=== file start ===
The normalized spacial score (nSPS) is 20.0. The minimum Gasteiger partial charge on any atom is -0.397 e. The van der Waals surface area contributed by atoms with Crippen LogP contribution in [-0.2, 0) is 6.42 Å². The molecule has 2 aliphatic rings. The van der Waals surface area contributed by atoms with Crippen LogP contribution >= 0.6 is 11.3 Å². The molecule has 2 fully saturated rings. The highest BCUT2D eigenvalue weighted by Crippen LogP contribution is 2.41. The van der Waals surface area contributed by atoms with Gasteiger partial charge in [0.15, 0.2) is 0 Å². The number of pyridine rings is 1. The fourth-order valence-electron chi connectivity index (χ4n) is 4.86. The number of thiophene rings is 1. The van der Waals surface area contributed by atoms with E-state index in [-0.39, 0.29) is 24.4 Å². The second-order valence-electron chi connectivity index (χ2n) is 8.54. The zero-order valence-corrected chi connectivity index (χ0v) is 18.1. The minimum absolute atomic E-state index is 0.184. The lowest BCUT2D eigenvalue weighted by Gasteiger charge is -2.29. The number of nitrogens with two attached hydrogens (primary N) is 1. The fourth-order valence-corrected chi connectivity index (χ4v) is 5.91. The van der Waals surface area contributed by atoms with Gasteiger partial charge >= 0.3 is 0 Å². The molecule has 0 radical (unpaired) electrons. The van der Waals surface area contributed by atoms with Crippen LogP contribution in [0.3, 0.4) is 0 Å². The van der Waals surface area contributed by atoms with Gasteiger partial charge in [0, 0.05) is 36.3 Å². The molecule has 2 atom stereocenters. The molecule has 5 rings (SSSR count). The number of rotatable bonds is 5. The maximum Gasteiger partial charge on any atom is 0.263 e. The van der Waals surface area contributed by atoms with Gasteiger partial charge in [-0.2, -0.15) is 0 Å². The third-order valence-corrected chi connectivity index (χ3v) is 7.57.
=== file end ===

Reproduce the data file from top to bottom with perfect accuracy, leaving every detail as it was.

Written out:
The normalized spacial score (nSPS) is 20.0. The minimum Gasteiger partial charge on any atom is -0.397 e. The van der Waals surface area contributed by atoms with Crippen LogP contribution in [-0.2, 0) is 6.42 Å². The molecule has 2 aliphatic rings. The van der Waals surface area contributed by atoms with Crippen LogP contribution >= 0.6 is 11.3 Å². The molecule has 2 fully saturated rings. The highest BCUT2D eigenvalue weighted by Crippen LogP contribution is 2.41. The van der Waals surface area contributed by atoms with Gasteiger partial charge in [0.15, 0.2) is 0 Å². The number of pyridine rings is 1. The fourth-order valence-electron chi connectivity index (χ4n) is 4.86. The number of thiophene rings is 1. The van der Waals surface area contributed by atoms with E-state index in [-0.39, 0.29) is 24.4 Å². The second-order valence-electron chi connectivity index (χ2n) is 8.54. The zero-order valence-corrected chi connectivity index (χ0v) is 18.1. The minimum absolute atomic E-state index is 0.184. The lowest BCUT2D eigenvalue weighted by Gasteiger charge is -2.29. The number of nitrogens with two attached hydrogens (primary N) is 1. The fourth-order valence-corrected chi connectivity index (χ4v) is 5.91. The van der Waals surface area contributed by atoms with Gasteiger partial charge >= 0.3 is 0 Å². The molecule has 0 radical (unpaired) electrons. The van der Waals surface area contributed by atoms with Crippen LogP contribution in [0.3, 0.4) is 0 Å². The van der Waals surface area contributed by atoms with Gasteiger partial charge in [0, 0.05) is 36.3 Å². The molecule has 2 atom stereocenters. The molecule has 5 rings (SSSR count). The number of rotatable bonds is 5. The maximum Gasteiger partial charge on any atom is 0.263 e. The van der Waals surface area contributed by atoms with Gasteiger partial charge in [-0.2, -0.15) is 0 Å². The third-order valence-corrected chi connectivity index (χ3v) is 7.57.